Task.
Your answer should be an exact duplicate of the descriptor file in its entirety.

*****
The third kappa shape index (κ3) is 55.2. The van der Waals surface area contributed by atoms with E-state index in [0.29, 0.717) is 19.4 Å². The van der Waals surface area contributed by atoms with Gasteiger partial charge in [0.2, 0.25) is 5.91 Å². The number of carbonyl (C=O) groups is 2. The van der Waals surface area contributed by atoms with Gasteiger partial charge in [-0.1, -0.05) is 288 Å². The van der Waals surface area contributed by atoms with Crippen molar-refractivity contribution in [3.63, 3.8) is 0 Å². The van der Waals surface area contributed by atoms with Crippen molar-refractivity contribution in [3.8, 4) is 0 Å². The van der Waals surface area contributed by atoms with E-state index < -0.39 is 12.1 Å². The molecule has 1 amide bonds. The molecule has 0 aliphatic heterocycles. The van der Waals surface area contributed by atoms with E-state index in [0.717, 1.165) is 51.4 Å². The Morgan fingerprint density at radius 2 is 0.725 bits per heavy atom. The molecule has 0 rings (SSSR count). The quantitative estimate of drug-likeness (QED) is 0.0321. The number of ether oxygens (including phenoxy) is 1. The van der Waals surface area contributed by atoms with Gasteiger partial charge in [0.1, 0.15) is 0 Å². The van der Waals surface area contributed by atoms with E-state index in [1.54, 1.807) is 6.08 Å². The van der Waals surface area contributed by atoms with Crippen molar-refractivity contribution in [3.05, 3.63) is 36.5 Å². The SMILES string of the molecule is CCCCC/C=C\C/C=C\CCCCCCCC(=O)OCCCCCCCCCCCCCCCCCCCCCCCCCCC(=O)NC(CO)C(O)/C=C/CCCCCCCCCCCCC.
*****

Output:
The third kappa shape index (κ3) is 55.2. The van der Waals surface area contributed by atoms with E-state index in [0.29, 0.717) is 19.4 Å². The van der Waals surface area contributed by atoms with Gasteiger partial charge in [0.2, 0.25) is 5.91 Å². The number of carbonyl (C=O) groups is 2. The van der Waals surface area contributed by atoms with Gasteiger partial charge in [-0.1, -0.05) is 288 Å². The van der Waals surface area contributed by atoms with Crippen molar-refractivity contribution in [3.63, 3.8) is 0 Å². The van der Waals surface area contributed by atoms with Crippen molar-refractivity contribution in [3.8, 4) is 0 Å². The van der Waals surface area contributed by atoms with E-state index < -0.39 is 12.1 Å². The molecule has 1 amide bonds. The molecule has 0 aliphatic heterocycles. The van der Waals surface area contributed by atoms with E-state index in [0.717, 1.165) is 51.4 Å². The Morgan fingerprint density at radius 2 is 0.725 bits per heavy atom. The molecule has 0 rings (SSSR count). The quantitative estimate of drug-likeness (QED) is 0.0321. The number of ether oxygens (including phenoxy) is 1. The van der Waals surface area contributed by atoms with Gasteiger partial charge in [0.1, 0.15) is 0 Å². The van der Waals surface area contributed by atoms with E-state index in [1.54, 1.807) is 6.08 Å². The van der Waals surface area contributed by atoms with Crippen molar-refractivity contribution in [3.05, 3.63) is 36.5 Å². The SMILES string of the molecule is CCCCC/C=C\C/C=C\CCCCCCCC(=O)OCCCCCCCCCCCCCCCCCCCCCCCCCCC(=O)NC(CO)C(O)/C=C/CCCCCCCCCCCCC.